Vascular Plants of North Carolina
Account for Marsh Rose-gentian - Sabatia dodecandra   (L.) Britton, Sterns, & Poggenburg
Members of Gentianaceae:
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Section 6 » Order Gentianales » Family Gentianaceae
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Author(L.) Britton, Sterns, & Poggenburg
DistributionLimited to counties with tidal marshes, from the VA line to the SC line.

This is a coastal species, ranging form CT south to GA and reportedly northern FL. Inland records refer to misidentifications.
AbundanceFormerly infrequent to frequent, but declining owing to increase in Phragmites, perhaps rising sea levels, and other factors impacting tidal fresh to slightly brackish marshes. Now uncommon in the northern and central counties, and rare in the southern counties. The NCNHP lists this correctly as a Watch List species, but it probably will need to be moved to Significantly Rare in the next few years. The State Rank is currently S2S3, but S2 may be more to the truth now.
HabitatThis is a species restricted to tidal marshes in NC, mainly in tidal freshwater marshes, less so in oligohaline marshes. It also grows on canal banks where there is some tidal influence.
PhenologyBlooms from June to August, and fruits from August to October.
IdentificationThis is a fairly slender but erect species, growing to about 2 feet tall, with scattered alternate and mostly ascending branches. As with most others in the genus, it has paired and mostly lanceolate leaves, about 1.5-2 inches long, with an acute tip. At the tip of each branch and stem is a large and spectacular flower, consisting of mainly 10-12 petals (and sepals), bright rose to rose-pink, with yellow at the base of each petal. Each flower is about 2 inches across. Rather similar is S. kennedyana, which was formerly included in the same species but as a separate variety, but that species is limited in NC to the Waccamaw River drainage and thus is not a tidal species in the state. It also is a much taller plant, often to 3 feet tall or more, and the main branches are opposite as opposed to mostly alternate in S. dodecandra. S. dodecandra is one of the more beautiful of coastal marsh wildflowers, but the exotic Common Reed (Phragmites australis) is crowding out this species from some former locations, and it is not clear how rising water levels will impact this and other native marsh species. In some parts of the northeastern counties, rising sea levels have actually converted cypress and white cedar forests to shrub thickets or marshes, though its impact on this species is unclear. A new survey of tidal marshes around Currituck, Albemarle, and the mainlnad side of Pamlico sounds is badly needed.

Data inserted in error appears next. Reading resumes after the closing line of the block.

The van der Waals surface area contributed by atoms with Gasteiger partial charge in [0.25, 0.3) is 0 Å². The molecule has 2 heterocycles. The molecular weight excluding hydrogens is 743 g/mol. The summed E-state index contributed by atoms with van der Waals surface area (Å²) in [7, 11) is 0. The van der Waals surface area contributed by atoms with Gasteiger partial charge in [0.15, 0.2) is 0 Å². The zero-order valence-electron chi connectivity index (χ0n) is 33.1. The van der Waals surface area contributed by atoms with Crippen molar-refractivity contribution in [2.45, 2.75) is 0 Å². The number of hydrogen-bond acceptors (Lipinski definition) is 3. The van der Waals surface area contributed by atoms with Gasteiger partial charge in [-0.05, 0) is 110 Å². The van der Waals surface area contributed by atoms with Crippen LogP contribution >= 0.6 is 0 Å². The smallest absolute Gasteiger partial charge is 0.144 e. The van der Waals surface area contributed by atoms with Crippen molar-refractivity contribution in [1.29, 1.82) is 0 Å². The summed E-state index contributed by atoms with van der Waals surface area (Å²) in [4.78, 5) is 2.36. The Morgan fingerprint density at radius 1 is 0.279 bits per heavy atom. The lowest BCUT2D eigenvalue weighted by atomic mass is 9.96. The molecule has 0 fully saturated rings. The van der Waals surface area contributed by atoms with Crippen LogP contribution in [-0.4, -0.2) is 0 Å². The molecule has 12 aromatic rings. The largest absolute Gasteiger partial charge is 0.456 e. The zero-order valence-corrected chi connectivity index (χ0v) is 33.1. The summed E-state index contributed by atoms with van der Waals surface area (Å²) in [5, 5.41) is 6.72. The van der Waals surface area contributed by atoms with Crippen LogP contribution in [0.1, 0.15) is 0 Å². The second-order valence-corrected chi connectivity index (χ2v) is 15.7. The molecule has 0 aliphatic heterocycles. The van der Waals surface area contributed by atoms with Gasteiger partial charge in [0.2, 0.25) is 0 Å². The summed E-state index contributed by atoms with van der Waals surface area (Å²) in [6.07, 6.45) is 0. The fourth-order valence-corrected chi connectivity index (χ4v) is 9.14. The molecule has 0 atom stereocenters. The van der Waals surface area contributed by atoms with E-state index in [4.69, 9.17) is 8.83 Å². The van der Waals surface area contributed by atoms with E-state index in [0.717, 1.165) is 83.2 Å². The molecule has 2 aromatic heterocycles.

Taxonomic CommentsFormerly S. kennedyana was included within this species, by some authors, including RAB (1968). There are no taxonomic issues now.

Other Common Name(s)Swamp Pink Gentian, Perennial Rose-gentian
State RankS2S3
Global RankG5?
State StatusW1
US Status
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B.A. SorrieDare County mainland, 2012, Manns Harbor, marsh beside Shipyard Road. DarePhoto_natural
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